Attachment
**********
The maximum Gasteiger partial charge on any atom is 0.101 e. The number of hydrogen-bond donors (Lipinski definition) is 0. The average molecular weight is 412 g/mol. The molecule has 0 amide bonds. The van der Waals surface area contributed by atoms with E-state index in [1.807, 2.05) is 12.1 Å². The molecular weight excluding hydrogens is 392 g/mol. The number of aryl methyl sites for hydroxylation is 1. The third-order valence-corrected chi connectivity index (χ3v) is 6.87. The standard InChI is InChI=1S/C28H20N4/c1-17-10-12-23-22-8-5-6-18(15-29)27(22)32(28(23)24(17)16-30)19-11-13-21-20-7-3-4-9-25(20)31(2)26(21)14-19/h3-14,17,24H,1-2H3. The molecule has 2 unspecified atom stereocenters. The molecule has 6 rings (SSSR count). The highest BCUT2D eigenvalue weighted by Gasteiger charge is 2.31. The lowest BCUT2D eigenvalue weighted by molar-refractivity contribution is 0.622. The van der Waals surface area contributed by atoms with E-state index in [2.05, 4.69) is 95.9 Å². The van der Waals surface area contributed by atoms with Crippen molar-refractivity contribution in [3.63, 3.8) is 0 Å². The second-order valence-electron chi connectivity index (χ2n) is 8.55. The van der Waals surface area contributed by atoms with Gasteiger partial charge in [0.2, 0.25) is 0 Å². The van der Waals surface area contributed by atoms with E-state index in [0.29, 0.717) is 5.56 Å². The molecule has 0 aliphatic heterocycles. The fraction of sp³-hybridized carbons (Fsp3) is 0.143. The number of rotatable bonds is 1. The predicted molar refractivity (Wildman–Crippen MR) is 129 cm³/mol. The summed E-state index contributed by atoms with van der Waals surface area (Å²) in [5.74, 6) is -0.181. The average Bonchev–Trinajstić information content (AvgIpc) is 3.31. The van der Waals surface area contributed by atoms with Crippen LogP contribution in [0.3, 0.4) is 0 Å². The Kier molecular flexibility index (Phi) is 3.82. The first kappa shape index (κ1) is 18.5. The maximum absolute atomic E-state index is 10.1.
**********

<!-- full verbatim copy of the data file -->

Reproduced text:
The maximum Gasteiger partial charge on any atom is 0.101 e. The number of hydrogen-bond donors (Lipinski definition) is 0. The average molecular weight is 412 g/mol. The molecule has 0 amide bonds. The van der Waals surface area contributed by atoms with E-state index in [1.807, 2.05) is 12.1 Å². The molecular weight excluding hydrogens is 392 g/mol. The number of aryl methyl sites for hydroxylation is 1. The third-order valence-corrected chi connectivity index (χ3v) is 6.87. The standard InChI is InChI=1S/C28H20N4/c1-17-10-12-23-22-8-5-6-18(15-29)27(22)32(28(23)24(17)16-30)19-11-13-21-20-7-3-4-9-25(20)31(2)26(21)14-19/h3-14,17,24H,1-2H3. The molecule has 2 unspecified atom stereocenters. The molecule has 6 rings (SSSR count). The highest BCUT2D eigenvalue weighted by Gasteiger charge is 2.31. The lowest BCUT2D eigenvalue weighted by molar-refractivity contribution is 0.622. The van der Waals surface area contributed by atoms with E-state index in [2.05, 4.69) is 95.9 Å². The van der Waals surface area contributed by atoms with Crippen molar-refractivity contribution in [3.63, 3.8) is 0 Å². The second-order valence-electron chi connectivity index (χ2n) is 8.55. The van der Waals surface area contributed by atoms with Gasteiger partial charge in [0.2, 0.25) is 0 Å². The van der Waals surface area contributed by atoms with E-state index in [0.29, 0.717) is 5.56 Å². The molecule has 0 aliphatic heterocycles. The fraction of sp³-hybridized carbons (Fsp3) is 0.143. The number of rotatable bonds is 1. The predicted molar refractivity (Wildman–Crippen MR) is 129 cm³/mol. The summed E-state index contributed by atoms with van der Waals surface area (Å²) in [5.74, 6) is -0.181. The average Bonchev–Trinajstić information content (AvgIpc) is 3.31. The van der Waals surface area contributed by atoms with Crippen LogP contribution in [0.3, 0.4) is 0 Å². The Kier molecular flexibility index (Phi) is 3.82. The first kappa shape index (κ1) is 18.5. The maximum absolute atomic E-state index is 10.1.